Worries over budget proposals

ORGANISATIONS and individuals across the region were today bracing themselves as new chancellor George Osborne prepared to deliver his first budget.

The budget he unveils at lunchtime today is expected to be the toughest the country has faced for many years – and there are predictions that everyone in Britain will feel some pain as a result of it.

Mr Osborne has made no secret of the fact that his budget will be tough, and a few details have been released in advance.

He said at the weekend that there would be no council tax increase next year – which will put additional pressures on authorities which are likely to face a cut in government grant.

Council spending is expected to be at the forefront of government cuts, although today’s announcements are unlikely to go into much detail about which authorities will get what.


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No council leaders are under any illusion about the likely impact of the budget – although they don’t expect to know much more about next year’s spending plans at the end of the day.

Suffolk’s deputy leader Jane Storey was at a meeting with other council leaders and local government secretary Eric Pickles last week.

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“The message was blunt – the money is running out and we will have to make some difficult decisions. The devil will come out in the detail from the budget,” she said.

Ipswich council leader Liz Harsant was at the same meeting. The message she got was equally blunt: “We were told to think of the worst case scenario and double it,” She said.

New Ipswich Conservative MP Ben Gummer said: “Everyone knows that the country’s finances are in a terrible mess.

“If tough decisions aren’t made tomorrow then the people who will suffer most are the vulnerable and those who have lost their jobs as a result of the economic storm that will engulf us if we do not put the country’s finances straight.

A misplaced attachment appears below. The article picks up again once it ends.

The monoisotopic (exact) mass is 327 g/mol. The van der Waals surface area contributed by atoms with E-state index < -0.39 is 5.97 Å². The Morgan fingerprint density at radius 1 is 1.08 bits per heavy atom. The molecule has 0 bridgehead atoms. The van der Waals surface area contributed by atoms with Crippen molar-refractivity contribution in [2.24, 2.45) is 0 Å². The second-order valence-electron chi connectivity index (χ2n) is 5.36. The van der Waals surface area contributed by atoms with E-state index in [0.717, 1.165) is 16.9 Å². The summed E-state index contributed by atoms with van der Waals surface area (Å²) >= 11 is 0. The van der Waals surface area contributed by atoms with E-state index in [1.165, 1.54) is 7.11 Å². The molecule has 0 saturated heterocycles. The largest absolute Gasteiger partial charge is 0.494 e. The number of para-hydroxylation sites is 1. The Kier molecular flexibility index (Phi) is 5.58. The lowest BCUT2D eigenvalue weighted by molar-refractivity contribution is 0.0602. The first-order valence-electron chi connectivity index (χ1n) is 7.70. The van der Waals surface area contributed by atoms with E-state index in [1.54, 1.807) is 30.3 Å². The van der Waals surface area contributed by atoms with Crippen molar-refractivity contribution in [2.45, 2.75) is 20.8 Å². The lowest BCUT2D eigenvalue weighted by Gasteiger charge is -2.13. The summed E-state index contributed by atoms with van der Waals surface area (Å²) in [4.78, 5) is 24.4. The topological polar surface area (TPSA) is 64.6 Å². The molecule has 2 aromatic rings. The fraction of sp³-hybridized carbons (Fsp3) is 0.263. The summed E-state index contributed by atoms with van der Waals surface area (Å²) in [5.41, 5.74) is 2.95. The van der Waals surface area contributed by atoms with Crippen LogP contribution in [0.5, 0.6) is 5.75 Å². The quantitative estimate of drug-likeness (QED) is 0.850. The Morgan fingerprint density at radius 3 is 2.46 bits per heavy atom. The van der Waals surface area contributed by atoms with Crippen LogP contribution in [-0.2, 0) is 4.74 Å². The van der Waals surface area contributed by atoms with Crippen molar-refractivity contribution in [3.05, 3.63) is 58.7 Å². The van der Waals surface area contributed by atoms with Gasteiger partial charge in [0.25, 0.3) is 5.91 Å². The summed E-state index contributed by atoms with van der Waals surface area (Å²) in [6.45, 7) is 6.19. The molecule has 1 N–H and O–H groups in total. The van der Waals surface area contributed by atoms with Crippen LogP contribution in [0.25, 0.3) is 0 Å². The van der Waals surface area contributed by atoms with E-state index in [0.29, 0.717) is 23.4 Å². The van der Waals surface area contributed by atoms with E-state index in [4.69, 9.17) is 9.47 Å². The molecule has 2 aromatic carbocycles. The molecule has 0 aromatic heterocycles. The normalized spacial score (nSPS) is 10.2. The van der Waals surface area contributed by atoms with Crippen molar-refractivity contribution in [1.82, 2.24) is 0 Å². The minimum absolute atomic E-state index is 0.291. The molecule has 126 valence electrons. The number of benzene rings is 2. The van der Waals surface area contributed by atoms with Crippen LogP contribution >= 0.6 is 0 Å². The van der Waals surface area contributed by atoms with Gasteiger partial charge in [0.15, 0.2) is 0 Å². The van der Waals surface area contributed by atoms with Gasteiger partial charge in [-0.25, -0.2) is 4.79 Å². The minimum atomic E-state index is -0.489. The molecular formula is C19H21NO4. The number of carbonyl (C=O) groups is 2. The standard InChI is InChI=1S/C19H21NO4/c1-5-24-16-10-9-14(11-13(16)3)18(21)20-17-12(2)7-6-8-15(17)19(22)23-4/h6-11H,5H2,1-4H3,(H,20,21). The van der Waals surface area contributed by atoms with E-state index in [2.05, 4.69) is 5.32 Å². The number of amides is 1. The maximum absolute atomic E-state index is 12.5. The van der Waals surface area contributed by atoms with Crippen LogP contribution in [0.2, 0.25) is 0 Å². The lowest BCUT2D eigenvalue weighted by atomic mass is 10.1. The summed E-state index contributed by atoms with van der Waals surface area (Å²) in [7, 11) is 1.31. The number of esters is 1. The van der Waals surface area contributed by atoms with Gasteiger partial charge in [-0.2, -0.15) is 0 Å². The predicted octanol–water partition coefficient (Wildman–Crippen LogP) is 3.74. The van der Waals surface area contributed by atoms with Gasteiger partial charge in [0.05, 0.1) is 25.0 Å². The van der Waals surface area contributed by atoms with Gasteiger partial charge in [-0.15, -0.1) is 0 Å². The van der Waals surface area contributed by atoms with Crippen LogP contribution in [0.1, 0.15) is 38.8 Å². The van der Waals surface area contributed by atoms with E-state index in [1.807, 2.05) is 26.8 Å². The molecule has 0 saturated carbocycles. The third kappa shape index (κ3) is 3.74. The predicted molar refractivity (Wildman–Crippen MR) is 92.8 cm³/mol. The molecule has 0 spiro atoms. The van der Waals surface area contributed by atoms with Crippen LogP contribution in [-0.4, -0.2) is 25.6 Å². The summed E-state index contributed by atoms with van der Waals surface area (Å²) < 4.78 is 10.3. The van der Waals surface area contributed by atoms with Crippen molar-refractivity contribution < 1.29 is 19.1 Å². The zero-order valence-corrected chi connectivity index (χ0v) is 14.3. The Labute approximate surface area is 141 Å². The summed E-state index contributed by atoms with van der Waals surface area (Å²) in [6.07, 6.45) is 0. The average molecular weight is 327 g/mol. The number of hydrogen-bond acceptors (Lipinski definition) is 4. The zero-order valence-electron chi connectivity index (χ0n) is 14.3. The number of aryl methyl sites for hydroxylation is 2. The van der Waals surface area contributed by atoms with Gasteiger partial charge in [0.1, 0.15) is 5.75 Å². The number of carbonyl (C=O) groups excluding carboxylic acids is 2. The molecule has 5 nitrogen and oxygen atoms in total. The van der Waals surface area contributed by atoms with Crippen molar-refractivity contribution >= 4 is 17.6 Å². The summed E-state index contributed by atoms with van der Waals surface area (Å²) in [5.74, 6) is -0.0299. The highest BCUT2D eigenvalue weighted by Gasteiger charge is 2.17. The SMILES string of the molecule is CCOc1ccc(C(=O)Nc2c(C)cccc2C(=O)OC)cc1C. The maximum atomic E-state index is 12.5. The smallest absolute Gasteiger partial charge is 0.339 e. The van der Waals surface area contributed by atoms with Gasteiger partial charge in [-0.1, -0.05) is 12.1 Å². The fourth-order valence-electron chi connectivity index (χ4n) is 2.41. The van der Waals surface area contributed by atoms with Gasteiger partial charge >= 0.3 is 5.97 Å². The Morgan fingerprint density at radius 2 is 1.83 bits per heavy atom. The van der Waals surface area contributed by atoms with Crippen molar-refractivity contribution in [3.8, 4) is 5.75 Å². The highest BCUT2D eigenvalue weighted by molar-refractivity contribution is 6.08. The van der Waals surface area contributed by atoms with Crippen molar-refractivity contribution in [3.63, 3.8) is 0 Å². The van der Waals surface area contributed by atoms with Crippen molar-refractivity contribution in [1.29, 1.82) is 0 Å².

“That is the right course for the country.

“My priority is to fight for every penny of funding that is available for our town because Ipswich and Suffolk have always got the rough end of the deal and I am determined that in these very difficult times we get a fair settlement and the investment the town so badly needs.”

David Ellesmere, who leads the Labour group on Ipswich council, said the tough budget was the result of an ideological choice by the new government – it was not necessary to introduce such painful measures.

He said: “Over the last few weeks there have been several pieces of economic data coming about the state of the economy.

“Everyone of those shows that the deficit is lower than had been predicted – it now looks as if it would be �20 bn less than the predictions before the election. And that is thanks to the policies of the last government.

“These cuts that the Tories and Liberals are introducing are not coming out of necessity – they are because they want to attack the public sector.”

Mr Osborne is due to start his budget today. You can take part in our online debate during the speech through our website www.eadt.co.uk

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